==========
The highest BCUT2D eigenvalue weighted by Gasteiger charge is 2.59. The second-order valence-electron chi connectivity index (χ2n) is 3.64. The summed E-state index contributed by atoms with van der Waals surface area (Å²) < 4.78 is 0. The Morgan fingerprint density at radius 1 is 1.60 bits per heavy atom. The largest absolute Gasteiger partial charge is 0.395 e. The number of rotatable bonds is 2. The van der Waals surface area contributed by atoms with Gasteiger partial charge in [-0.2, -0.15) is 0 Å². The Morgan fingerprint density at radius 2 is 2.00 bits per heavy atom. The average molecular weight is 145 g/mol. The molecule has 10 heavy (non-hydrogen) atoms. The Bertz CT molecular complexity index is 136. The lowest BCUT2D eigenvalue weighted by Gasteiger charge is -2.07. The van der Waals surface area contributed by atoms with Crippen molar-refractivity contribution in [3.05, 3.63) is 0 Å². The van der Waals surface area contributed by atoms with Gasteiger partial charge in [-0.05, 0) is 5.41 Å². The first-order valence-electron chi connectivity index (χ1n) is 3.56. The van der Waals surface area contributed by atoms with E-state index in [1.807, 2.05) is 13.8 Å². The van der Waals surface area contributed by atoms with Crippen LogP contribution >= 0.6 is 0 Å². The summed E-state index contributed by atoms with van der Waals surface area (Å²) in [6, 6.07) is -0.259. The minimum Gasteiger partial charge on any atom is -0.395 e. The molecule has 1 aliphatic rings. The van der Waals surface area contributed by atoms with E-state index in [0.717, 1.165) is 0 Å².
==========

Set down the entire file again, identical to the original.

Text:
The highest BCUT2D eigenvalue weighted by Gasteiger charge is 2.59. The second-order valence-electron chi connectivity index (χ2n) is 3.64. The summed E-state index contributed by atoms with van der Waals surface area (Å²) < 4.78 is 0. The Morgan fingerprint density at radius 1 is 1.60 bits per heavy atom. The largest absolute Gasteiger partial charge is 0.395 e. The number of rotatable bonds is 2. The van der Waals surface area contributed by atoms with Gasteiger partial charge in [-0.2, -0.15) is 0 Å². The Morgan fingerprint density at radius 2 is 2.00 bits per heavy atom. The average molecular weight is 145 g/mol. The molecule has 10 heavy (non-hydrogen) atoms. The Bertz CT molecular complexity index is 136. The lowest BCUT2D eigenvalue weighted by Gasteiger charge is -2.07. The van der Waals surface area contributed by atoms with Crippen molar-refractivity contribution in [3.05, 3.63) is 0 Å². The van der Waals surface area contributed by atoms with Gasteiger partial charge in [-0.05, 0) is 5.41 Å². The first-order valence-electron chi connectivity index (χ1n) is 3.56. The van der Waals surface area contributed by atoms with E-state index in [1.807, 2.05) is 13.8 Å². The van der Waals surface area contributed by atoms with Crippen LogP contribution >= 0.6 is 0 Å². The summed E-state index contributed by atoms with van der Waals surface area (Å²) in [6, 6.07) is -0.259. The minimum Gasteiger partial charge on any atom is -0.395 e. The molecule has 1 aliphatic rings. The van der Waals surface area contributed by atoms with E-state index in [0.717, 1.165) is 0 Å².